The Smell of the Seasons that Take us Back in Time
Posted on October 22, 2021
Sometimes, when I am out walking, I smell the change of the season and it sends me spiralling back to my youth. I can only think that this is because after childhood, we spend decades indoors at home, in the office, or on the factory floor. Therefore, when we get out more later in life, the smells remind us of a time when they were constantly around us. I wonder what smells 21st Century kids will recognise when they are older? The stench of burning plastic reminding them of putting their foot through the Playstation after losing at FIFA, perhaps?
Anyway, this morning was the first frost of the season and, inexplicably, the smell in the air reminded me of when my mother used to do the ‘harvest hampers’. As I recall, this was when she was an SDP (Social Democratic Party) councillor. People would be encouraged to donate food, which would be put in boxes (so, not really hampers then) and delivered to old folk.
The results were, in general, disappointing, with the pensioners receiving a supply made up of lard, tinned luncheon meat and Fray Bentos pies. These were generously donated by the kind people of Tadley. They themselves, had inherited them from the previous owners who had been ambitiously stocking up for when the local nuclear bomb factory exploded. Can you imagine having such a bleak outlook on life? One where you can envisage yourself as a microwaved leper, eating luncheon meat for dinner.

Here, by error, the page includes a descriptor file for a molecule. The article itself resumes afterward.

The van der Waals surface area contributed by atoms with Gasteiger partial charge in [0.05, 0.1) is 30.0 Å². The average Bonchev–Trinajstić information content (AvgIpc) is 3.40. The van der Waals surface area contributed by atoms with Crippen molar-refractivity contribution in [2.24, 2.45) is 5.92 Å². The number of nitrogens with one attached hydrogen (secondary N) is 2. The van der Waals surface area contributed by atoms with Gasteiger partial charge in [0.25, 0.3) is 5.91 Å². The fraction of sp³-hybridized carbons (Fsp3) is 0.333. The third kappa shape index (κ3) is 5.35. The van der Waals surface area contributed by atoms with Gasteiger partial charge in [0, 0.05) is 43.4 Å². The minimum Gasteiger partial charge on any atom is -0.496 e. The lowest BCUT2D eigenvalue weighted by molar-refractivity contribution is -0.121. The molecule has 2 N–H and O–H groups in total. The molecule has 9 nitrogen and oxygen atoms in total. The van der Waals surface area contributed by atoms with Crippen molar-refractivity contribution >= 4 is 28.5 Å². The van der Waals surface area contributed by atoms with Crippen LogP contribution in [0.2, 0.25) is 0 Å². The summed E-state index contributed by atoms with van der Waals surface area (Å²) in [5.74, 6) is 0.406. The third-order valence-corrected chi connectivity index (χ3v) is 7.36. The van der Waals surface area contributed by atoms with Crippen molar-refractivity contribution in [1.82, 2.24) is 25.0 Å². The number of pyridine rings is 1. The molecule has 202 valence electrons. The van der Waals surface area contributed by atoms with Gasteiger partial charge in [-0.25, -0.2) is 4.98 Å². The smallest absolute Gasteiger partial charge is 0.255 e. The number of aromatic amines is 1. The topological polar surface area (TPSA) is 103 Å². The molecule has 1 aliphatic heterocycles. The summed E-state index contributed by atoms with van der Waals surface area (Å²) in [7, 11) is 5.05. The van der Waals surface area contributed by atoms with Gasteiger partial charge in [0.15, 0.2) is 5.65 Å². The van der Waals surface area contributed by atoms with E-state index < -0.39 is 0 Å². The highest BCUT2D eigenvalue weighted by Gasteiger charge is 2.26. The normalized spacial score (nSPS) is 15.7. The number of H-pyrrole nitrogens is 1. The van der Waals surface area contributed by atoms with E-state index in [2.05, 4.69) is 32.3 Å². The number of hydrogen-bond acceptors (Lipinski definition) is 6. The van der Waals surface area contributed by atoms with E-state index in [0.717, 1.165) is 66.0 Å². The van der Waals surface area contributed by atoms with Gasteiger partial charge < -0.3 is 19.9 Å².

My mother once quipped that the people on the receiving end of this excessive generosity, would either die of starvation, or bleed to death after trying to open the tins with a metal key welded to the lid. Covid-19 would have been the least of worries for a pensioner from the 1980’s.
Like any self-respecting socialist, my mother often operated with twisted logic. Pitying the pensioners, she would remove the poor-quality goods and replace them with better stuff from our own cupboards. Whilst old folk on treble lock AWE pensions, celebrated their good fortune, we found ourselves eating Instant Whip sandwiches. On the plus side, we had enough luncheon meat to go barbel fishing for a month.
I can remember, once, my brother (Bruce) mistakenly thinking he was making a cheddar cheese sandwich. He only found out it was Echo cooking margarine when he took a ravenous bite from it and almost instantly vomited. Some 40 years later, he says he can still taste it. It was like a domestic JFK moment; I can remember it like it was yesterday. My mind’s eye still sees a pensioner heartily tucking into cheese and biscuits whilst my brother spent the evening choking back vomit.
My mother, bless her, enjoyed being ‘The Woman of the People’, unless of course, those people lived in her house. They needed to pipe down to be grateful for what they had.
It’s little wonder my other brother ended up a Tory.